yesterday's semi-cothatose market, ; CORPORATION BONDS 5.N 12% en. 24 GING | -atel caaiaiin mines 
—one of the slowest in recent, A T 34— ‘73... .:105 % 10544 '105' id N t 4% °75.| | *\Jof privately negotiated insurance 


Linen Byc_ 
Meanwhile, new and powerful OO 43.42 42.94 43.26 40.36, 13 
local opposition has risen to North 6 stks. Bi 59.23 59.59 +0.35) 
. kA, 107! 14 Nor C f aC 1, - oF ’ ans wisinees ie iit 
. years—but was still disappointing- 2 m Té& 3 37 LO7 4 103: | : bose 2047 aR 973 97% ;Compan) loans Lo bu LLit SS a id in- 
ly small. Only 730,000 shares) EE 234 (S1- -- 101861101 tp 2013 Pate ost til leet eee ee 


American Co.’s plan to sell 109,458) today: | ie deere ials, 34.00 railroads, Eo 
shares of transit stock to a Florida|>"” writes, 33,000; total, 1 
group headed by Louis E. Wolfson. | RE | ce | Natomas Co. ; 
Latest foes are James F. O’Don- | Net | ———— ——— ph hanged (hands, ared with’ 
|____Ada\00 High | Low | ¢ se C SPFMAMIUIASO er |Newmont Min os ee | 
nell and his son, both substantial’ Ass | | : reCerTH Newport . .-- 550,000 Wednesday. t 
stockholders of Capital Transit Co. ACF-Bril Mot: ‘ “2% ae ae , ae ge -| Higher prices resulted mainly! 
New. 19%s' 19%) 19 Date: Bureau cl the Census Morris Katz 
The younger O'Donnell, a local at- Aaa Exp si | . i : from an absence of any serious’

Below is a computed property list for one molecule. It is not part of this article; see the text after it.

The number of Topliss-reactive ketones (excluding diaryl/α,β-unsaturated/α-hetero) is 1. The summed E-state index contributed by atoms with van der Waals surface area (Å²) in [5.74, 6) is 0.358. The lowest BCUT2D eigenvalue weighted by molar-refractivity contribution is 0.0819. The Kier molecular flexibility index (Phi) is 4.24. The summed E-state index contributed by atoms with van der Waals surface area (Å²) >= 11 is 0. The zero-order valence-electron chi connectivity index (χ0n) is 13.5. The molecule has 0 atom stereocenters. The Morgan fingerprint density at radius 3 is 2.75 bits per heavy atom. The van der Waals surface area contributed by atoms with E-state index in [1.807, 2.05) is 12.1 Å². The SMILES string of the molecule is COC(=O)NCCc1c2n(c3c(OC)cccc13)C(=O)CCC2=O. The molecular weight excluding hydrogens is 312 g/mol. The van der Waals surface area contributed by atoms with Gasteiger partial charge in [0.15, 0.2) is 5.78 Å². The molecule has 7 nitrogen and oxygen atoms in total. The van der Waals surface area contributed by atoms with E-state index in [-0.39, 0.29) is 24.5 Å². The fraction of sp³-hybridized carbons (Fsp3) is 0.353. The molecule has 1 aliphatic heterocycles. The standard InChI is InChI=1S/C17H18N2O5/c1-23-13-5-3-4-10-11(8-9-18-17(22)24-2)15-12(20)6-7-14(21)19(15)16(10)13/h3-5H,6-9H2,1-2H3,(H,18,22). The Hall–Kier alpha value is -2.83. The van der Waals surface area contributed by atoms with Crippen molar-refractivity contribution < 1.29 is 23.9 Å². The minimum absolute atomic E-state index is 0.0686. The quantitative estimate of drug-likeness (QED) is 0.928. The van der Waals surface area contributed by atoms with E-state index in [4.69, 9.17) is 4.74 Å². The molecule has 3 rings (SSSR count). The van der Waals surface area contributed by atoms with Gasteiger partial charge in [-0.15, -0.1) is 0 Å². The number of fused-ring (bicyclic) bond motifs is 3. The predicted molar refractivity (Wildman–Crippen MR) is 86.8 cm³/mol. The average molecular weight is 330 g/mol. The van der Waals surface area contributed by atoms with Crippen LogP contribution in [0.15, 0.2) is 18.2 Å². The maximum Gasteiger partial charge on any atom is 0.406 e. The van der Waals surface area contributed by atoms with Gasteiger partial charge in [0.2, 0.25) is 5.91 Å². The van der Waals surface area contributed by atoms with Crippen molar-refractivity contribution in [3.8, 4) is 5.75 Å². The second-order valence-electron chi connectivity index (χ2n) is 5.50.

| is.|selling pressure. Buying interest 
fe was never more than lukewarm) 
‘s\except in the case of a couple of 
s$| selected stocks. 


Aorney,.said yesterday he and his Affil Gas . 4 
father, a retired financier, will be 4‘7 Reduction . 
‘a,| The Associated Press average of| 
60 stocks advanced .5 of oné point’ 


Alask 
 Yepresented by counsel at the SEC |Aldens 3 Inc... 
, to 59.9, a top since the see 


edransit Shift (Quotations on N. Y- Stock ee Reach [New York Bond Prices te 7 


~~. &- 
aaee 


wr 


er 
Zouc ns Bi Oars 
e 


35 


"| New York, June 23 (®).—A gen-! Dow-Jones Bonds 

‘*\tle advance carried the stock, New York. Jene 22 
market to the highest average level| — Seyi 

in three weeks today. ie fist relies". aie’ 
Gains ranged from fractions to !® serond rails 


utilities 
around a point, and in a few caseS! ie industrials 


mo Mr wr LW Ore 


tee FU 


Close Net ch 


es oe 
a*-a rs @ 
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ACoe 


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Celler said insurance companies 
‘drew off large sums of the pub- 
. lic’s money into loans that were 
$3 regulated. In e and not sufficiently 
. ‘regulated In addition, he said, the 
‘companies concealed the details of 
‘the transactions 
Thomas I. Parkinson, president 
iof the Equitable Life Assurance 
| Society o! the United States, 
)',, termed Celler’s criticism both “in- 
-¢ $ | acc ‘urate and irresponsible 
‘| Details Are Released 


the | The Mutual Life Insurance Co, 
8 % ‘of New York ‘said in a statement 
iS Walerth 3% *76. 9 80 *} that it released details of all such 
tan au’ AT * ; loans to the press and made 

, ; j QQ 4, ; ‘ c come 

touched 60. 3 on June 3 on the way 100" »| plete details ava ble " 7. N 
down to a 44-year low hit June 13. oni i foil “Boe x a lian?) 428, Bly ~ ee eee 
le Ob-ctei: avetnas econ 14 i ree : | D3 3% | 36 | York State Insurance Department. 
i a . + iapeeeeasREE ——-———-— S ——_.....| Both companies participated in 
; points above the low but well be- 


*» low |the year’s high reached in Q YY. ( : | . eae ‘privately negotiated loans to busi 
> 8\ gandary 'N. Y. Curb Prices |D. C. Securities hes. 


iness that Celler cited specifically 

.6 The industrial group led the Py The Associated Press ‘ Yesterday's Guotatiens on Washington })” his statement ‘It is nonsense